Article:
Kathmandu : A former general of Nepal, regarded as King Gyanendra’s main advisor during the royal coup two years ago, succumbed to cancer here Friday, carrying to the grave untold state secrets.
General Sachit Shumsher Jung Bahadur Rana died in the Birendra Military Hospital after a long and futile treatment in neighbouring India.
Ironically, the 74-year-old royalist, seen as a key figure in the coterie that encouraged and advised the monarch to seize power with the help of the army, was a bitter critic of the Indian government and regarded New Delhi as playing an active role in the fall of the 15-month royal regime.
Rana became chief of the Royal Nepalese Army at a critical phase in the history of Nepal when the country was in turmoil, opposing a draconian party-less system of governance.
Though the then king Birendra obeyed the voice of the people and agreed to curtail the absolute power of the crown and lift the ban on political parties, Rana is said to have played an active role in the earlier attempts by the palace to put down the pro-democracy movement of 1990.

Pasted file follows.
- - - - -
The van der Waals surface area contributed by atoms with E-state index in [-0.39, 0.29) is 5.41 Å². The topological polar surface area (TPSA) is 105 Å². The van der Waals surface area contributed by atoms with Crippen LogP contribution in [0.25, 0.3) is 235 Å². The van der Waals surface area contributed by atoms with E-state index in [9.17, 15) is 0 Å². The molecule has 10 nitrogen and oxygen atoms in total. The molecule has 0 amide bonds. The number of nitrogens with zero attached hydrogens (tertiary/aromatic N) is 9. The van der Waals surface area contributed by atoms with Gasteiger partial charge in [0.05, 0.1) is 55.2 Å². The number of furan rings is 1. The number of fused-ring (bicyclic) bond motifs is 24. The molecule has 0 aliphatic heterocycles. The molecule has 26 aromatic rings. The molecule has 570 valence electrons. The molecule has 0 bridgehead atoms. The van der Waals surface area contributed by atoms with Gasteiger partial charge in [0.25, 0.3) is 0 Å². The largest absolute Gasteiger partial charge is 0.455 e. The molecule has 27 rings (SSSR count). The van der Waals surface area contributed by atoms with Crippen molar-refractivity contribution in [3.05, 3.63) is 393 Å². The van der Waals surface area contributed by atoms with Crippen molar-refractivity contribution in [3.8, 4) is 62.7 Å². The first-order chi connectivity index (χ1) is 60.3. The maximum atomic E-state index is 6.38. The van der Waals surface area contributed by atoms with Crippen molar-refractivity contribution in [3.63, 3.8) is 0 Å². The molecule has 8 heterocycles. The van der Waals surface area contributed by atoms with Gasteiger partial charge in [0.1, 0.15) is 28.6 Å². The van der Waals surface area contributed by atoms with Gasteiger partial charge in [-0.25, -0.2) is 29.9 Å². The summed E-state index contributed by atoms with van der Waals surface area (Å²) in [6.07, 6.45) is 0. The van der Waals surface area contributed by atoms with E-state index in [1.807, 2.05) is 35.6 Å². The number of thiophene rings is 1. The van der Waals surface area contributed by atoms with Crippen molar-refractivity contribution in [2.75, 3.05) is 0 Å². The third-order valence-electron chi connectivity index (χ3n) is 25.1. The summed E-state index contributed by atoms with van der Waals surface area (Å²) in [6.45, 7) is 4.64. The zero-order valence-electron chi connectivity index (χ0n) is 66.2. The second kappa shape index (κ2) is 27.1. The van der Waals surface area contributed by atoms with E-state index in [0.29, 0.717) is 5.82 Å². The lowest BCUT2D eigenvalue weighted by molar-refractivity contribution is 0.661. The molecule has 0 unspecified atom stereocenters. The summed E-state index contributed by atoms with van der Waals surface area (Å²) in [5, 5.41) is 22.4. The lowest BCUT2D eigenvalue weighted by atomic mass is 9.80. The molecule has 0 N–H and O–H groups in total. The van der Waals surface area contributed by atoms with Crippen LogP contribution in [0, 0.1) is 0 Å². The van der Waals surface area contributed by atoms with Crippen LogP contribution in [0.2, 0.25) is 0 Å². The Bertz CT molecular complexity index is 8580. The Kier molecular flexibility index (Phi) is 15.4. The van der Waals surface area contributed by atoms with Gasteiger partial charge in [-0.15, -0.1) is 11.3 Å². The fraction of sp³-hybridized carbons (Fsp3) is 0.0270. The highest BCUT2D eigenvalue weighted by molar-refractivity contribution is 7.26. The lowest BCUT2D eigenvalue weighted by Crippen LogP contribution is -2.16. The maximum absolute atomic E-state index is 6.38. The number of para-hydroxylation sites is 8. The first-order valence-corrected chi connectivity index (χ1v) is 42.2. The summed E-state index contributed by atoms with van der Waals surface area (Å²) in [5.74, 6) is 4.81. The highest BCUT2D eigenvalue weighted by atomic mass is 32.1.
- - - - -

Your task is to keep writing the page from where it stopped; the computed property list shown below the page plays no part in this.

The diminutive general was also an influential member of the Raj Parishad, the royal advisory committee.
Earlier a constitutional body, it became an active political force during King Gyanendra’s regime, defending it and advising the king on how to run the government.
Rana, a hardliner, advocated unleashing the army to eradicate the growing Maoist insurgency. He came under attack from the communist guerrillas several times for his role.
Once, a bomb was thrown at his residence in the capital. Another time, after the fall of King Gyanendra, the rebels seized a resort belonging to him in Gorkha district in western Nepal.
When another pro-democracy movement last year forced King Gyanendra to step down, the Raj Parishad was scrapped by the new government, which also formed a commission to bring to justice the abettors of the royal regime.
The Commission questioned Rana along with other prominent royalists. But he escaped punitive action with the new government burying the commission report.
Still fiercely loyal to the palace, the former general and other retired royalist army officers were said to be trying to forge links with Hindu groups at home and abroad to generate support for the ousted king.
With Rana’s death, King Gyanendra loses a trusted lieutenant, whose numbers have been dwindling rapidly, and Nepal loses a figure that was privy to some of the best-kept secrets in the kingdom.